2008 Jaguar XKR, Part One

The 2008 Jaguar XKR is good at pushing buttons. I had looked forward to driving it, having grown progressively bored with a succession of SUVs, economy rides and lackluster sports cars during these past few months. I was in sore need of something lithe and European. On that, the XKR delivered.



The cabin feels warm and inviting. Befitting the Jag's nation of origin, it rained solidly during my first few days with the car. Peering out of the tiny glass house over the bulging hood at the cold, wet world outside, you feel safe, warm and empowered. A world of cold, wet roads and towering SUVs becomes inferior as you make swift progress through it. The ugly roads and rain-swept buildings gain an aura of glamour when viewed past the chunky, Alcantara-clad A-pillar.

At city speeds, the engine is smooth and instantaneously powerful. Put your foot down and the traction control allows a second or two of spin before hooking up and driving the car forward with real intent. The automatic gearbox is perfect in this urban environment, complementing, rather than detracting from, the impression of luxury and speed. Once the revs start to climb, a valve opens in the exhaust, making it louder. Keep your foot planted and the supercharger whine grows in aural precedence. Combined with the V8 growl, this conveys a sense of vast power and speed. The car dips rearwards slightly with a planted right foot, further accentuating the acceleration.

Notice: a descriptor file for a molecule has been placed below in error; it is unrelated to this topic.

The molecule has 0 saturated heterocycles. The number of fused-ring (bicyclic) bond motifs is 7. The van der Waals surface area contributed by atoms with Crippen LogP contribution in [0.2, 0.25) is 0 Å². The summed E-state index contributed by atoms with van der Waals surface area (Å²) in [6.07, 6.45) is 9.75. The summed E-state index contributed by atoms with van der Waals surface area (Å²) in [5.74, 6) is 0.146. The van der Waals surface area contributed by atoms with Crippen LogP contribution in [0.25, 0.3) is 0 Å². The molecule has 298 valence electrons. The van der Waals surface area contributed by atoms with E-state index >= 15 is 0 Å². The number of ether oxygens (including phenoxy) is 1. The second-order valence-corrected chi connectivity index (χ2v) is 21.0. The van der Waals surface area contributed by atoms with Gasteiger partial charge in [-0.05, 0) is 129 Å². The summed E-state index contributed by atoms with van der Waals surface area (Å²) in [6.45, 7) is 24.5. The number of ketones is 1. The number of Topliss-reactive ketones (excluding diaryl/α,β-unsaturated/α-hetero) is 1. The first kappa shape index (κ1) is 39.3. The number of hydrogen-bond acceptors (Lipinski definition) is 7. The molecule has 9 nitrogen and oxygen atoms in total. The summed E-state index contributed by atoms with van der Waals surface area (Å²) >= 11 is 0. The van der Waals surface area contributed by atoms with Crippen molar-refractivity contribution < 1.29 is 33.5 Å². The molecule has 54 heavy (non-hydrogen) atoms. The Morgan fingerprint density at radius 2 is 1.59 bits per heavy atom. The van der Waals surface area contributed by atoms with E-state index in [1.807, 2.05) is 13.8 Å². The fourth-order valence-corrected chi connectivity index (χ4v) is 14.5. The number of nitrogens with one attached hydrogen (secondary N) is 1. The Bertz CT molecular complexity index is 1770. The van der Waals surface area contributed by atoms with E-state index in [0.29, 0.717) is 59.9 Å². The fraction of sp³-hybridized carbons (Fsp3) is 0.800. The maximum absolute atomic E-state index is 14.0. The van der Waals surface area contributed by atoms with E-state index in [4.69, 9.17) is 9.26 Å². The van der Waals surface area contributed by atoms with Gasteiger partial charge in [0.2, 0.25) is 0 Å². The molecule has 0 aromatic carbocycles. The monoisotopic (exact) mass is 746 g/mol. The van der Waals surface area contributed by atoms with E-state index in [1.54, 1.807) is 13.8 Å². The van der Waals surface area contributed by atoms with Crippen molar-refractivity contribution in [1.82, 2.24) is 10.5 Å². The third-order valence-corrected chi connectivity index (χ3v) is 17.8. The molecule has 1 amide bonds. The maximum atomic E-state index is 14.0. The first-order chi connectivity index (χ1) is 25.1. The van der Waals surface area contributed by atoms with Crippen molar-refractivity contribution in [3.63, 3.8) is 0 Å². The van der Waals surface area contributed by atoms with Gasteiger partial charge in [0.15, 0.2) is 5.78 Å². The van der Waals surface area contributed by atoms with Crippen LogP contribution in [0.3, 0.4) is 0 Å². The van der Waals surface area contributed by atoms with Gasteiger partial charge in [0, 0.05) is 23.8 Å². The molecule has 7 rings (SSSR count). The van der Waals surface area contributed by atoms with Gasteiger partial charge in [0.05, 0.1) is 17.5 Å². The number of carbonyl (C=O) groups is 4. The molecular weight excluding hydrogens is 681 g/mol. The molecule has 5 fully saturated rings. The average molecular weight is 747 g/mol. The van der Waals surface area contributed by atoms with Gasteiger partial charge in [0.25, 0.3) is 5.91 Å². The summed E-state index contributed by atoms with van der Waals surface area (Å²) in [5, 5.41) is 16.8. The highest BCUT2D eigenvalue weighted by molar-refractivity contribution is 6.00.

Fitted with optional 20" wheels, you'd expect the ride to be harsh and fidgety, especially on the rutted, pot-holed, third world streets of New York. Up to a point, however, it's surprisingly posh. Through the steering wheel you can feel the road's texture, but it doesn't find its way through the seat or into the rest of the cabin. Your hands say sports car while the rest of the experience says luxury. This impression lasts right up to the most severe of impacts with the biggest potholes—this is where the Jag's stiff aluminum chassis, big wheels and firm suspension finally give up the luxury game. Driving out of town through a torrential storm, I couldn't see the road — or the lane markings for that matter — and crashed into huge holes with surprising regularity. At one point, I thought I had surely torn off the front suspension. I hadn't, but I did gain a few more gray hairs.

So the XKR aces first impressions. It makes people think you're rich and classy. If you're not careful, it makes you think you are too. It feels fast, it feels luxurious, it feels like a Jaguar. For most people, that's enough to seal the deal. For us, it's not. A Jaguar should be a real sports car, and we have yet to drive it fast.

Part Two of the Jaguar XKR review will appear tomorrow.

Photography: Grant Ray